Finding your first job feels like catch-22: you need a job to get a job.
Recruitment statistics from 2017 suggest that more than 90% of employers expect at least some work experience from freshers. Most of them (65%) require relevant experience.
Don’t worry, you can fix this. Depending on how much time you have, we’ll show you two strategies for tackling this challenge.
1. Get Experience!
Hey! I know you rolled your eyes!
I remember this advice from way back when I was looking for my first job. Trust me, I was worried I’d go full Bruce Banner and Hulk Smash whoever dared share this nugget of wisdom.
If employers want experience, give them some. We’ll show you how you can go from zero to hero in a few minutes of work.
Don’t worry, you don’t need to pull double shifts as an intern to make your resume better:
- Do volunteer work
- Get an internship
Again, you don’t want to be a full-time gofer. You just need to get your foot in the door.
Browse online job boards, college websites, and simply ask around. Even a few days or weeks volunteering for an NGO is way more than an empty experience section on your resume. (Not to mention you’d be making the world a better place, so kudos to you!)
I get it. Landing an internship is oftentimes hard in its own right. In a way, it’s like applying for a job in the first place: you might need to submit your resume, go through the equivalent of a recruitment process, and nail the interview. But you’re not trying to land an internship with Google here. Just enough experience to prove you can navigate the workplace and you’re done.
Freelancing might mean creating a basic website for that mom and pop store down the road, helping some people move house, doing some translation work for a few friends—whatever is somehow relevant to the career you want to pursue.
At this point, your focus is to get some work experience and get a feel of what it’s like to make decisions, take orders, and prove your application is worthy of being considered by the Wizard of Oz (i.e., the hiring manager.)
Still asking yourself, “How am I supposed to get experience if every job requires experience?”
Now, time for plan B—
2. Highlight Relevant Experience and Education
No work experience? No internships? No volunteering? No time to make up for that?
The only thing you can do now is to brainstorm:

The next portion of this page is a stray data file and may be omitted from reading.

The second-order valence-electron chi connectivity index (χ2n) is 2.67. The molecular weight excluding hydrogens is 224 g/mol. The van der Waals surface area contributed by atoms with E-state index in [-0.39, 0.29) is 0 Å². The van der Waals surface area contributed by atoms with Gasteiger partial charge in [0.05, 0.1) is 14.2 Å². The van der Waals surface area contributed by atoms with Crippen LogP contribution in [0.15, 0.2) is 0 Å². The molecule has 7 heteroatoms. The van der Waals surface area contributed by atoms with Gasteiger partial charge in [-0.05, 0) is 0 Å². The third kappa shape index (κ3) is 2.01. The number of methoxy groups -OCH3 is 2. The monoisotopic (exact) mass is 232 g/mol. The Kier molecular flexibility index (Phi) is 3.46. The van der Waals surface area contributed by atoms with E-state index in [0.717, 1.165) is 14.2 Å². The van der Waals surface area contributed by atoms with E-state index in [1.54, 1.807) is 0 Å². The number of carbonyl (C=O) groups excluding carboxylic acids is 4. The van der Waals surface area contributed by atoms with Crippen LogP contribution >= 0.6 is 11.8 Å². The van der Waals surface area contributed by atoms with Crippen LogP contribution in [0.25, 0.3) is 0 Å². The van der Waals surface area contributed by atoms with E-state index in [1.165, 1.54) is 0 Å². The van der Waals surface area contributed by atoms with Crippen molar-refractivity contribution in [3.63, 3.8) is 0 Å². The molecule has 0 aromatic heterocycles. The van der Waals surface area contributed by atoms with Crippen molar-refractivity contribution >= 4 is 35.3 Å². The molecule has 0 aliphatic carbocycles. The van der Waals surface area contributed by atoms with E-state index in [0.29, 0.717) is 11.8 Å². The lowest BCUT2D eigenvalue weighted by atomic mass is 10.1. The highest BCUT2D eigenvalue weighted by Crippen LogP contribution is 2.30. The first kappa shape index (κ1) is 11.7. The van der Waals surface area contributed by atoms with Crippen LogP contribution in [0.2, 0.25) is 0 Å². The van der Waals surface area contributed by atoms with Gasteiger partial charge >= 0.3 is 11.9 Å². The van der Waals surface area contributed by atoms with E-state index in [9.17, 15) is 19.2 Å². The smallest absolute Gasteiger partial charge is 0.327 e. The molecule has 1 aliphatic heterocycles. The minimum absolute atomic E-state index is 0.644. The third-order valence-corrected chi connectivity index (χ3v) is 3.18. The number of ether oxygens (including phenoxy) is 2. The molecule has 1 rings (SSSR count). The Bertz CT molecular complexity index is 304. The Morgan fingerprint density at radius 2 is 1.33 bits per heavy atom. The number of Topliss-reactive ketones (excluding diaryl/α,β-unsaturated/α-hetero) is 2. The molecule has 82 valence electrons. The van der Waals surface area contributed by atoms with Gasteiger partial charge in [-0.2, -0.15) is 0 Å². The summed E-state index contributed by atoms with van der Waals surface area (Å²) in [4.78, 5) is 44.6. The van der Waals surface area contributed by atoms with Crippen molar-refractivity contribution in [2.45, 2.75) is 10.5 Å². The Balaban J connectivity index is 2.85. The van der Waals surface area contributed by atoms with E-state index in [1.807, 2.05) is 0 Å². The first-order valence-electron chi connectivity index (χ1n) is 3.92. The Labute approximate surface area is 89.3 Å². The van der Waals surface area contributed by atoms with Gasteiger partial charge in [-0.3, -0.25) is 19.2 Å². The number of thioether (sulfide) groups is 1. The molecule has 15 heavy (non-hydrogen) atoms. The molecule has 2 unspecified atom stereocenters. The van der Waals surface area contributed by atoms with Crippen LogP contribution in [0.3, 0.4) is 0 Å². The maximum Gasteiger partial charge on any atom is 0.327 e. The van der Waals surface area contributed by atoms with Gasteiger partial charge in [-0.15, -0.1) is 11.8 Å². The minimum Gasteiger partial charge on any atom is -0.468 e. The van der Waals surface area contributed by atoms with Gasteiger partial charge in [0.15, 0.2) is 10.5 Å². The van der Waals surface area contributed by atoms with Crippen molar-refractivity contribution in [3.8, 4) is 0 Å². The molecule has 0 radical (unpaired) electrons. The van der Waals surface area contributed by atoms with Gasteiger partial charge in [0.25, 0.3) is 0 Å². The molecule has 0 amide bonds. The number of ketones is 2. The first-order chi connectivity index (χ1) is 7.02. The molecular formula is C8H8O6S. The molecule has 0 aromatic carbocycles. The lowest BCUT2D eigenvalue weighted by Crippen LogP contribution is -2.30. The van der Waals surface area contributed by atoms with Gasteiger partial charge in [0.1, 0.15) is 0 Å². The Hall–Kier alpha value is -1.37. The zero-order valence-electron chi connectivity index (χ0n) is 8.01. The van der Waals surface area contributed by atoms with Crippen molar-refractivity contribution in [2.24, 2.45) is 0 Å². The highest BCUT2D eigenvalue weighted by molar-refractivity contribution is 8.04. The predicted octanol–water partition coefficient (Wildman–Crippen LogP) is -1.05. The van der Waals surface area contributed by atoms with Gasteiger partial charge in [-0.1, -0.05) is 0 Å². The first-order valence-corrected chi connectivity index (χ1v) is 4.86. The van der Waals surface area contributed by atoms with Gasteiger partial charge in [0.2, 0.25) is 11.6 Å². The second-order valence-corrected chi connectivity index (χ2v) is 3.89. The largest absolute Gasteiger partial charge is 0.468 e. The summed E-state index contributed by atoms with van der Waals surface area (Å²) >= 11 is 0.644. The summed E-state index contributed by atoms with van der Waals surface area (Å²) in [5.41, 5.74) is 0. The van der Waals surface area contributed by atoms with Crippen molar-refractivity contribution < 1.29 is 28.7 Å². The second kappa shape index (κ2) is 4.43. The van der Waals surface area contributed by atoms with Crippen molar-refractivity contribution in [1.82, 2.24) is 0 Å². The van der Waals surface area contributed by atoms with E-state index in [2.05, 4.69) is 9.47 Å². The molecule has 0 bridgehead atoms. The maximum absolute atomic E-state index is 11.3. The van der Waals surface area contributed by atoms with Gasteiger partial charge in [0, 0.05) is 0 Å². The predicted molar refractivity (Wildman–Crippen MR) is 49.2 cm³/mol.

What skills you possess
- What education you have and what courses you took
- What interests and extracurricular activities seem relevant
Pro Tip: If you truly haven’t got a single project to showcase on your resume, move your Education section above the Work Experience section. Always put your strongest assets as high up on your resume as possible.
Beef up Your Education and Coursework
Now, when you sit down and write up your education section, highlight any job-relevant courses you took.
For example, if you’re applying for the position of customer service representative, you might want to mention courses which helped you build computer and communication skills.
If the job you’re applying for is something you learned about at school, make sure you mention this—
Perhaps you majored in English Literature, but took a course in digital marketing and caught the bug. Expand your education write-up by including that course.
Make the Most of Your Skills
Next, go through any skills you possess that are job-relevant.
Applying for an entry-level position at a young company? Know your way around G Suite? Put it on your resume.
Will your job require a lot of travel? Have a driver’s license? Great.
Skills like these are referred to as technical skills. Try to prove you possess them—
Let’s say the job ad requires you to update the company’s WordPress-powered website. Do you run a WordPress blog? Put that on your resume and explain what you can do. Don’t just write WordPress in the skills section.
When it comes to skills, you need to quantify whenever possible.